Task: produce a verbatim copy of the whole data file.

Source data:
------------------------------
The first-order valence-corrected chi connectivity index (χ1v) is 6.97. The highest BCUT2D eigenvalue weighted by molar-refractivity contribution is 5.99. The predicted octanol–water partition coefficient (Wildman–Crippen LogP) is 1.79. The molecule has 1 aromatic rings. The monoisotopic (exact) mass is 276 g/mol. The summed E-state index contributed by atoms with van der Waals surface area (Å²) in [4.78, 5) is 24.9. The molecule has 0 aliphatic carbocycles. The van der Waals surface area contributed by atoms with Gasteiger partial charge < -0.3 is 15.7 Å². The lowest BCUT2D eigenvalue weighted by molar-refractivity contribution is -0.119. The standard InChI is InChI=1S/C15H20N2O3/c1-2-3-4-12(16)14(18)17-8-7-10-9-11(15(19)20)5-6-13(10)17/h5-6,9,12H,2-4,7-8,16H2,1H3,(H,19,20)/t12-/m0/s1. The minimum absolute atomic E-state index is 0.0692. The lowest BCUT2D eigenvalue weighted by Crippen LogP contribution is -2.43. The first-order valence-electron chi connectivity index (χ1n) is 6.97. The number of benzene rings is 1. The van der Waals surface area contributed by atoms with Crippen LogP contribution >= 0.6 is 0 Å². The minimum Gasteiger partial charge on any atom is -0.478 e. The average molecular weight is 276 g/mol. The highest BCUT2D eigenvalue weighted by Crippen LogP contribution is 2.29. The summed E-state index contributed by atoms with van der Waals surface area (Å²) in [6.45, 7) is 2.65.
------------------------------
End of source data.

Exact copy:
The first-order valence-corrected chi connectivity index (χ1v) is 6.97. The highest BCUT2D eigenvalue weighted by molar-refractivity contribution is 5.99. The predicted octanol–water partition coefficient (Wildman–Crippen LogP) is 1.79. The molecule has 1 aromatic rings. The monoisotopic (exact) mass is 276 g/mol. The summed E-state index contributed by atoms with van der Waals surface area (Å²) in [4.78, 5) is 24.9. The molecule has 0 aliphatic carbocycles. The van der Waals surface area contributed by atoms with Gasteiger partial charge < -0.3 is 15.7 Å². The lowest BCUT2D eigenvalue weighted by molar-refractivity contribution is -0.119. The standard InChI is InChI=1S/C15H20N2O3/c1-2-3-4-12(16)14(18)17-8-7-10-9-11(15(19)20)5-6-13(10)17/h5-6,9,12H,2-4,7-8,16H2,1H3,(H,19,20)/t12-/m0/s1. The minimum absolute atomic E-state index is 0.0692. The lowest BCUT2D eigenvalue weighted by Crippen LogP contribution is -2.43. The first-order valence-electron chi connectivity index (χ1n) is 6.97. The number of benzene rings is 1. The van der Waals surface area contributed by atoms with Crippen LogP contribution >= 0.6 is 0 Å². The minimum Gasteiger partial charge on any atom is -0.478 e. The average molecular weight is 276 g/mol. The highest BCUT2D eigenvalue weighted by Crippen LogP contribution is 2.29. The summed E-state index contributed by atoms with van der Waals surface area (Å²) in [6.45, 7) is 2.65.